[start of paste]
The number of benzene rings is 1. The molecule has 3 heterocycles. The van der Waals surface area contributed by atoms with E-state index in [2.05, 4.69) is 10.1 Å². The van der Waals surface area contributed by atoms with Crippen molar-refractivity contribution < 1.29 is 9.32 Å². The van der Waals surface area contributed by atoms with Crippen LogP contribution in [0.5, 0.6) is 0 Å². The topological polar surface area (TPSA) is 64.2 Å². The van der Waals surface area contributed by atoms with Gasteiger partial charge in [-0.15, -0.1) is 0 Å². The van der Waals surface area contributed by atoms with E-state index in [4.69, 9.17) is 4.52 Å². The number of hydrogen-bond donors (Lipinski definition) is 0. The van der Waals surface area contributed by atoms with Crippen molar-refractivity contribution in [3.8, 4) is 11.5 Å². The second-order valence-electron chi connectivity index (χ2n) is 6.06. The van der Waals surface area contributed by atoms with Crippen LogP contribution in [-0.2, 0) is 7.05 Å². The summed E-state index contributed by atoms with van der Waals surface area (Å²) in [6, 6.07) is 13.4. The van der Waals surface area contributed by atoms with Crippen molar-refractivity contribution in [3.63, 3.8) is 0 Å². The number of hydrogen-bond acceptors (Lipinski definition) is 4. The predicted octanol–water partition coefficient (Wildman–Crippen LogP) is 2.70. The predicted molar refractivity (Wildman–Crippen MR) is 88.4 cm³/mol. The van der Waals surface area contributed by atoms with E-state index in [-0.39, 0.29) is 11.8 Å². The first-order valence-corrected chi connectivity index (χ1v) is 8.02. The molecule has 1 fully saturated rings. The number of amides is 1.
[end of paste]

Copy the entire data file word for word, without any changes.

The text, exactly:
The number of benzene rings is 1. The molecule has 3 heterocycles. The van der Waals surface area contributed by atoms with E-state index in [2.05, 4.69) is 10.1 Å². The van der Waals surface area contributed by atoms with Crippen molar-refractivity contribution < 1.29 is 9.32 Å². The van der Waals surface area contributed by atoms with Crippen LogP contribution in [0.5, 0.6) is 0 Å². The topological polar surface area (TPSA) is 64.2 Å². The van der Waals surface area contributed by atoms with Gasteiger partial charge in [-0.15, -0.1) is 0 Å². The van der Waals surface area contributed by atoms with E-state index in [4.69, 9.17) is 4.52 Å². The number of hydrogen-bond donors (Lipinski definition) is 0. The van der Waals surface area contributed by atoms with Crippen molar-refractivity contribution in [3.8, 4) is 11.5 Å². The second-order valence-electron chi connectivity index (χ2n) is 6.06. The van der Waals surface area contributed by atoms with Crippen LogP contribution in [-0.2, 0) is 7.05 Å². The summed E-state index contributed by atoms with van der Waals surface area (Å²) in [6, 6.07) is 13.4. The van der Waals surface area contributed by atoms with Crippen molar-refractivity contribution in [3.63, 3.8) is 0 Å². The number of hydrogen-bond acceptors (Lipinski definition) is 4. The predicted octanol–water partition coefficient (Wildman–Crippen LogP) is 2.70. The predicted molar refractivity (Wildman–Crippen MR) is 88.4 cm³/mol. The van der Waals surface area contributed by atoms with E-state index in [-0.39, 0.29) is 11.8 Å². The first-order valence-corrected chi connectivity index (χ1v) is 8.02. The molecule has 1 fully saturated rings. The number of amides is 1.